Osterhout Design Group has launched new augmented reality smartglasses that are certified for hazardous locations.

San Francisco-based ODG has been shipping its R-7 AR glasses for professional users for $2,750. Now it is adding a $3,500 model, the R-7HL, as a rugged version that meets the requirements for workplaces such as construction sites.

“We’ve taken the R-7 and its features and made a another version of it for hazardous locations,” said Pete Jameson, chief operating officer at ODG, in an interview with GamesBeat. “It’s a ruggedization of our technology.”

Customers can order the glasses today via its website or through its partner programs. The R-7HL will begin shipping by the end of the second quarter.

“ODG built the R-7HL to answer the demands and needs of customers who operate in extreme environments,” said Ralph Osterhout, ODG CEO, in a statement. “R-7HL brings a durable, hands-free, wearable computing platform to professionals in oil exploration and production, energy, mining, utilities, chemical production and pharmaceuticals and enables heads-up, hands-free checklists, guided assistance tools and manuals, remote assistance support, and the delivery of real time notifications and alerts. It keeps users safer and helps them be more efficient and will further help to change the way work is done.”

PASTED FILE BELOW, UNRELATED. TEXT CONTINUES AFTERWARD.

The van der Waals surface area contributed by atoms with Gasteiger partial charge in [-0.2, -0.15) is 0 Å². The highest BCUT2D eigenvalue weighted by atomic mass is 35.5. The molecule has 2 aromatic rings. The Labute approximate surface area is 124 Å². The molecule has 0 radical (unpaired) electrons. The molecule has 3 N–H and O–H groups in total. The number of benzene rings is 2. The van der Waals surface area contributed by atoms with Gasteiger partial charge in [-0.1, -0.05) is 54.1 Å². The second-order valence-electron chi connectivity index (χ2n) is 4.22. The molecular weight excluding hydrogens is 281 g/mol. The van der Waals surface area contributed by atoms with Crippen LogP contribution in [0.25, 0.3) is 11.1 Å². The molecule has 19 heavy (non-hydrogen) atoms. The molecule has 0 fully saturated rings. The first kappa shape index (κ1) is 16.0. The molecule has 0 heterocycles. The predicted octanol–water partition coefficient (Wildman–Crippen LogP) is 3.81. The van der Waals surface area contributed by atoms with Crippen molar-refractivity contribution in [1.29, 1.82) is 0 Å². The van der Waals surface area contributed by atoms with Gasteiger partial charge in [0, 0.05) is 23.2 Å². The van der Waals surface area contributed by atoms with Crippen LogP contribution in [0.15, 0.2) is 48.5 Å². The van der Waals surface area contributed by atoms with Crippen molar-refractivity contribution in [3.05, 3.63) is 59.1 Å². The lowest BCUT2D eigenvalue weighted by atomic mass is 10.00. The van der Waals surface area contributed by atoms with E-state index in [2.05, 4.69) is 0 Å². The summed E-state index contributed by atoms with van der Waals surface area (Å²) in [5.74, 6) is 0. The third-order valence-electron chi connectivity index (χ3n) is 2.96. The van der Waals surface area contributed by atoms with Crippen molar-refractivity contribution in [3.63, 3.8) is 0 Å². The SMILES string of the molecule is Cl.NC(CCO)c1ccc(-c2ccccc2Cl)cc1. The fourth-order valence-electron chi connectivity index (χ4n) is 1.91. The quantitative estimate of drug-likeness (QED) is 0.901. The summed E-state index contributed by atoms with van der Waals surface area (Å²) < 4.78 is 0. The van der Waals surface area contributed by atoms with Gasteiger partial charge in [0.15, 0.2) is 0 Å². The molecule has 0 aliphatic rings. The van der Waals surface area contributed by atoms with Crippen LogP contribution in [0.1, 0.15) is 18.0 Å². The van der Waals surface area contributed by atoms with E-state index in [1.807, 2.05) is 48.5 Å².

The R-7HL is built with reinforced and protective goggle-like eye housing. It has MIL-STD-810G certification for drop, shock, vibration, low pressure, and temperature extremes, as well as ANSI Z87.1 dust-proof and splash-proof certification.

R-7HL’s specifications make it perfectly suited for potentially dangerous settings in oil exploration and production, utilities, chemical production, airport refueling, and pharmaceuticals.

“As with the smartphone, the demand is there for robust and rugged devices that can aid productivity, but the benefit with smartglasses is that your hands are free and your head is up, bringing even greater efficiencies and safety protection,” said Mike Jude, Ph.D., research manager for Frost & Sullivan, in a statement. “We have had the opportunity to review the ODG R-7 and were very impressed with its capabilities.”

ODG was founded in 1999 as a technology incubator. In December, ODG raised $58 million in funding.

Investors include 20th Century Fox, Shenzhen O-film Tech Co., Ltd., and Vanfund Urban Investment & Development Co. Ltd.

Rivals such as Daqri are making safety glasses with a hard hat, but Jameson said that many people don’t want to have their helmet combined with glasses, because for many locations both aren’t necessary at the same time.

Plus, “everybody has their own favorite hard hat,” he said.

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